To write this kind of novel, you need to catch the nuances of expression that pass between characters. And Cowlin reads them like a book. She is, in effect, an interpretive psychologist. The poet also makes a welcome return to this work. When the two leads meet again on a rural Yorkshire station platform, a train of coaches rattles thru like the slides of a mad projectionist.

The title is not only a metaphor. We are introduced to the family that runs the signal box and railway crossing. Mrs Carr is presented to us in full glory of her Broad Yorkshire accent, which is authentic.
Charles Dickens gave it a pretty faithful rendering with John Browdie in Nicholas Nickleby. He spent three weeks in Yorkshire transcribing the dialect, using his phonetic shorthand, from his reporting days in the courts and parliament.

But from Mrs Carr, in her dramatic decline, you also catch the dour side of the Yorkshire character.
Fifty years after this novel was written, missed railway signals remain an item in the news, following on from disasters caused by them. In the story, the cross-roads are not sealed against the thru-train and there is an appalling smash.

The accident is all the more incongruous against the tranquil country back-ground. Whereas, Winter Solstice is set in the midst of an urban disaster area, that has a disasterous effect on the inhabitants' lives. The scale of the tragedy is altogether greater and is successfully transcribed into a greater book.




Rowanberry Wine.

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Dorothy Cowlin's fifth novel is a holiday book. An archeological group spend a summer under canvas, on the Yorkshire moors, investigating a barrow. The author loves this heather high land closest to a few free-circling birds. And her description is itself like a pleasant holiday memory.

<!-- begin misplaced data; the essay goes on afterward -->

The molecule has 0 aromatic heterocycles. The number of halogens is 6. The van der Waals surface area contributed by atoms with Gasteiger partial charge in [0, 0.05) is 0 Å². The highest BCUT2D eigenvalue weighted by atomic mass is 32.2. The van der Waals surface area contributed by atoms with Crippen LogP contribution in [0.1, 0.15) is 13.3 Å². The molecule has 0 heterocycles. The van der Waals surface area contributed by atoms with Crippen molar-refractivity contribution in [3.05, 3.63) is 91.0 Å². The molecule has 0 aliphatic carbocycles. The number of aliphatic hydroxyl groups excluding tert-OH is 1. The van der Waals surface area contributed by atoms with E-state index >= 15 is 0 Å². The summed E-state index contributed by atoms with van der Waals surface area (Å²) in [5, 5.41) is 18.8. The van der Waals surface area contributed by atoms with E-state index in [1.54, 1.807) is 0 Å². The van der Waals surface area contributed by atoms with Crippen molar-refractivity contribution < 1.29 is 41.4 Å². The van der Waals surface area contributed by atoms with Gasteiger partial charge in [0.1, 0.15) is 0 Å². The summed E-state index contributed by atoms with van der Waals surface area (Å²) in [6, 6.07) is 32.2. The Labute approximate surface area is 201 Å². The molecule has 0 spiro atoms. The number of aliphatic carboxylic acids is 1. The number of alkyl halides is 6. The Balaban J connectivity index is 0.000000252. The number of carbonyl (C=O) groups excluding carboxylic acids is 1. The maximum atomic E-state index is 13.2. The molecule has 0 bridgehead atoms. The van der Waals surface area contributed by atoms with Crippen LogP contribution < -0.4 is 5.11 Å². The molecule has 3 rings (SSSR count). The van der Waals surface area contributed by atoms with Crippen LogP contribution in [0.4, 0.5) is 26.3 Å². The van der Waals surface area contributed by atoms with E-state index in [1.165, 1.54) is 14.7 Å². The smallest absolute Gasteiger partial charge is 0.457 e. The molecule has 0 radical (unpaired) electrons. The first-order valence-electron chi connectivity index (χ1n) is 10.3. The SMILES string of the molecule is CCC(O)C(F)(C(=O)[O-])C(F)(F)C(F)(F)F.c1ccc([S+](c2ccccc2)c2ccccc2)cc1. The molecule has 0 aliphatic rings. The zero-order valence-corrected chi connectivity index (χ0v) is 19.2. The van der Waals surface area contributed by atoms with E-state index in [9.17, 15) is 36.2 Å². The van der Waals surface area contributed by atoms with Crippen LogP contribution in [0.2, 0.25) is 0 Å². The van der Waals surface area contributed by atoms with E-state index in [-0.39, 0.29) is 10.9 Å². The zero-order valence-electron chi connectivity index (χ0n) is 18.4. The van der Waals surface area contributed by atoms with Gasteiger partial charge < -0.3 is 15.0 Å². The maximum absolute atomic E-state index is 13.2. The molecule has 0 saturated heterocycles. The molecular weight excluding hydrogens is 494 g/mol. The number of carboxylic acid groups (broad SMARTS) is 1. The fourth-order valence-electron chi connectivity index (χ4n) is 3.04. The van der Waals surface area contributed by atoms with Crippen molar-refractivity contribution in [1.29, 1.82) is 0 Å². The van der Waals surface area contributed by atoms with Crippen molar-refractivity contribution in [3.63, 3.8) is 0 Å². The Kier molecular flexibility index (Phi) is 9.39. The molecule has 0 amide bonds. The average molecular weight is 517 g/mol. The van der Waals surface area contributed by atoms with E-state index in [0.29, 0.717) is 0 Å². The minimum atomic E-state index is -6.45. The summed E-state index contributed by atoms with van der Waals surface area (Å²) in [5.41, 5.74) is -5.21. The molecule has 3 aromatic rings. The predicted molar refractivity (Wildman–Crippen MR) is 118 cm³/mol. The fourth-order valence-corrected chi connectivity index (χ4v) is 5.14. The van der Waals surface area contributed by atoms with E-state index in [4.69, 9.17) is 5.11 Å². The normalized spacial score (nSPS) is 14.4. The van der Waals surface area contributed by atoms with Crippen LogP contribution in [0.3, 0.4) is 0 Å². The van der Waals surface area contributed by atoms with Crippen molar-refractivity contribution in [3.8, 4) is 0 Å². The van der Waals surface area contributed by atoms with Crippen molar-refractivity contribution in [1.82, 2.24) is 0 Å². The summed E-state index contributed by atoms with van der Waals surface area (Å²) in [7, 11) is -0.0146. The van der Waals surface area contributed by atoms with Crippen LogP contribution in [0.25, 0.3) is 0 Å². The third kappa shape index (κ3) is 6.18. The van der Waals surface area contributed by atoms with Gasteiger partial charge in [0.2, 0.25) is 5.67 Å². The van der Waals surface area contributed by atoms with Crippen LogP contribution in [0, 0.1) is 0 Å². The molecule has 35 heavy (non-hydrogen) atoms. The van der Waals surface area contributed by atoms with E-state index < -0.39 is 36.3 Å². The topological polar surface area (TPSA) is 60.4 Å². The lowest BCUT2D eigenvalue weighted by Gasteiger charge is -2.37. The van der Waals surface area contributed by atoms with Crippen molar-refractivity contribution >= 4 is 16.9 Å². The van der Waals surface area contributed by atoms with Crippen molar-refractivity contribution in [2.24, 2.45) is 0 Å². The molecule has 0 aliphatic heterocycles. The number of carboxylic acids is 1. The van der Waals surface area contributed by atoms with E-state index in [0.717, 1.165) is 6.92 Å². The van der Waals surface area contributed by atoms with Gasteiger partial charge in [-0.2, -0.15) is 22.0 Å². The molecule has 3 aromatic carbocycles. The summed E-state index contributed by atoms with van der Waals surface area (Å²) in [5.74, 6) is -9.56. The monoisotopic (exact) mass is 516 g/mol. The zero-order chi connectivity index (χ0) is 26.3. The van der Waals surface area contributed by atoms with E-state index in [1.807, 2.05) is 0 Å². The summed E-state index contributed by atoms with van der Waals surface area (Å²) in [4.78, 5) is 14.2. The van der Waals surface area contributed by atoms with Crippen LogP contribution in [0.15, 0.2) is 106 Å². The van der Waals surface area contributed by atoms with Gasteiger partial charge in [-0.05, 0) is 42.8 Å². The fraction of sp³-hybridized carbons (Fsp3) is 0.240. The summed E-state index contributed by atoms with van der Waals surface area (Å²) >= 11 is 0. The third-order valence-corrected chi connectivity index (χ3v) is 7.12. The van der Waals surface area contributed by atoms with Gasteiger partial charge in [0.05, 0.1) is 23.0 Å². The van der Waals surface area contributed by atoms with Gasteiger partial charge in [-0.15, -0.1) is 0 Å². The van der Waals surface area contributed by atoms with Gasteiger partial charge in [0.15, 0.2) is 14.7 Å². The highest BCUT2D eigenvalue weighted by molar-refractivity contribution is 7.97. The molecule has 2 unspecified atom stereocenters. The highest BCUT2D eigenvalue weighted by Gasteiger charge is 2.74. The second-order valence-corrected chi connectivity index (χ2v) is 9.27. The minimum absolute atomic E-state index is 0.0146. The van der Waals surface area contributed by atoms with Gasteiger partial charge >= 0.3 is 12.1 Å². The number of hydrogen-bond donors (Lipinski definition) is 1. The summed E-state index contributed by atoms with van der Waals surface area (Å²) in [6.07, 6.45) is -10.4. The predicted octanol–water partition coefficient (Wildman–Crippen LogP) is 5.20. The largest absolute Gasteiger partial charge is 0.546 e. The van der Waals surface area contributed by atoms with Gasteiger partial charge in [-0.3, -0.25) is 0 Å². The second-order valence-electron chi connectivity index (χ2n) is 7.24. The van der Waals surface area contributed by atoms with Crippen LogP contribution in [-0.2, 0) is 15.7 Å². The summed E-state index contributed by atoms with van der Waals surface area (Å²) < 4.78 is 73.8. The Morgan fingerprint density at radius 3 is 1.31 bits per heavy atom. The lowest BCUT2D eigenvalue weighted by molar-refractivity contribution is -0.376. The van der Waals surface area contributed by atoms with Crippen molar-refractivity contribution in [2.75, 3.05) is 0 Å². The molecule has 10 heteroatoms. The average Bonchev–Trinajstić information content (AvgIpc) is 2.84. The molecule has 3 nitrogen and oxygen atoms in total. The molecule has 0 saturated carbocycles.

For once, the reader escapes the three great verities of marriage, birth and death. Birth is reduced to a few family photos on the farmer's wife's piano. Death seems as remote as the few bones dug up from the barrow.

We are assured the heroine's marriage is happy and successful. Yet she is perplexed by symptoms of discontent. Given the mercilessly unattractive disposition of her husband, this should be no surprise to the reader. Presumably, she is used to him and takes no account of her inner rebel.

She has a young admirer in the team. And thru him, tho it takes its time a-coming, her 'symptoms' have their fling. Way up, there is a hollow, with no one but the sun to spy on chance bathers in its pool.
This episode has as dubious a tang about it, as home-made rowanberry wine. Hence, the tale's title. But there is a hint of fire in the heroine's verdict on men, who have mass-produced food and drink at the expense of quality in the homely arts, which women did well with love.

A hostile husband is confronted with her indiscretion. They have quite a tiff, under the tent flaps, in early morning bleakness before holiday ending.
On leave-takings, the youth finds the chance to express thanks for his treat. This 1952 novel just precedes the first 'angry young men' of English literature, noticably short on gratitude for their common-place adulteries.


The well-regarded novelist Pamela Hansford-Johnson warmly reviewed Dorothy Cowlin's novels. Dorothy's favorite of her own works was The Slow Train Home. But Johnson much prefered Rowanberry Wine.




An End and a Beginning.

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When I first read Rowanberry Wine, I thought it a light-weight work. Dorothy's editor's at Cape said the same. Moreover, Dorothy wanted to write a book of short stories. But her publishers told her they dont sell. Her sixth novel, however, is essentially such a collection unified by taking place in a boarding house. There, people keep to themselves and lead their own separate lives, about which information only gradually leaks out, like secretive British government and society, in general.